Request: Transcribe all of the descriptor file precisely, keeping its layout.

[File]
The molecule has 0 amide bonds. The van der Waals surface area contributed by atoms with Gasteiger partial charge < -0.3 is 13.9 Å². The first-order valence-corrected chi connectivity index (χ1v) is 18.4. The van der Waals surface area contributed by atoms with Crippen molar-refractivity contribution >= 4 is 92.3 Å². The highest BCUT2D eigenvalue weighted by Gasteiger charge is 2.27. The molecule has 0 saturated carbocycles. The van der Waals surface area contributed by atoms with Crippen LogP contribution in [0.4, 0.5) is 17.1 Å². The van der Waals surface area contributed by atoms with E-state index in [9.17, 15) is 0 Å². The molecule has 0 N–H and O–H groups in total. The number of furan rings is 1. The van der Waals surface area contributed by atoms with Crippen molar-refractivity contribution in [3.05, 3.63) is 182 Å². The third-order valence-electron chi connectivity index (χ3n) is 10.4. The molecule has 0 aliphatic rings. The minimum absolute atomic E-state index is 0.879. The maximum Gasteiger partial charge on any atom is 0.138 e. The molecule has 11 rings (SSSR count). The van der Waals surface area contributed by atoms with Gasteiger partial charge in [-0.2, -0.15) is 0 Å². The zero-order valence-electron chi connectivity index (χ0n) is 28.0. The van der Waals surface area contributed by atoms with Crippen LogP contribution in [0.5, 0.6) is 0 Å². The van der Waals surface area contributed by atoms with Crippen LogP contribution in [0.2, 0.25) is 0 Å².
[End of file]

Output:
The molecule has 0 amide bonds. The van der Waals surface area contributed by atoms with Gasteiger partial charge < -0.3 is 13.9 Å². The first-order valence-corrected chi connectivity index (χ1v) is 18.4. The van der Waals surface area contributed by atoms with Crippen molar-refractivity contribution >= 4 is 92.3 Å². The highest BCUT2D eigenvalue weighted by Gasteiger charge is 2.27. The molecule has 0 saturated carbocycles. The van der Waals surface area contributed by atoms with Crippen LogP contribution in [0.4, 0.5) is 17.1 Å². The van der Waals surface area contributed by atoms with E-state index in [9.17, 15) is 0 Å². The molecule has 0 N–H and O–H groups in total. The number of furan rings is 1. The van der Waals surface area contributed by atoms with Crippen molar-refractivity contribution in [3.05, 3.63) is 182 Å². The third-order valence-electron chi connectivity index (χ3n) is 10.4. The molecule has 0 aliphatic rings. The minimum absolute atomic E-state index is 0.879. The maximum Gasteiger partial charge on any atom is 0.138 e. The molecule has 11 rings (SSSR count). The van der Waals surface area contributed by atoms with Gasteiger partial charge in [-0.2, -0.15) is 0 Å². The zero-order valence-electron chi connectivity index (χ0n) is 28.0. The van der Waals surface area contributed by atoms with Crippen LogP contribution in [0.5, 0.6) is 0 Å². The van der Waals surface area contributed by atoms with Crippen LogP contribution in [0.2, 0.25) is 0 Å².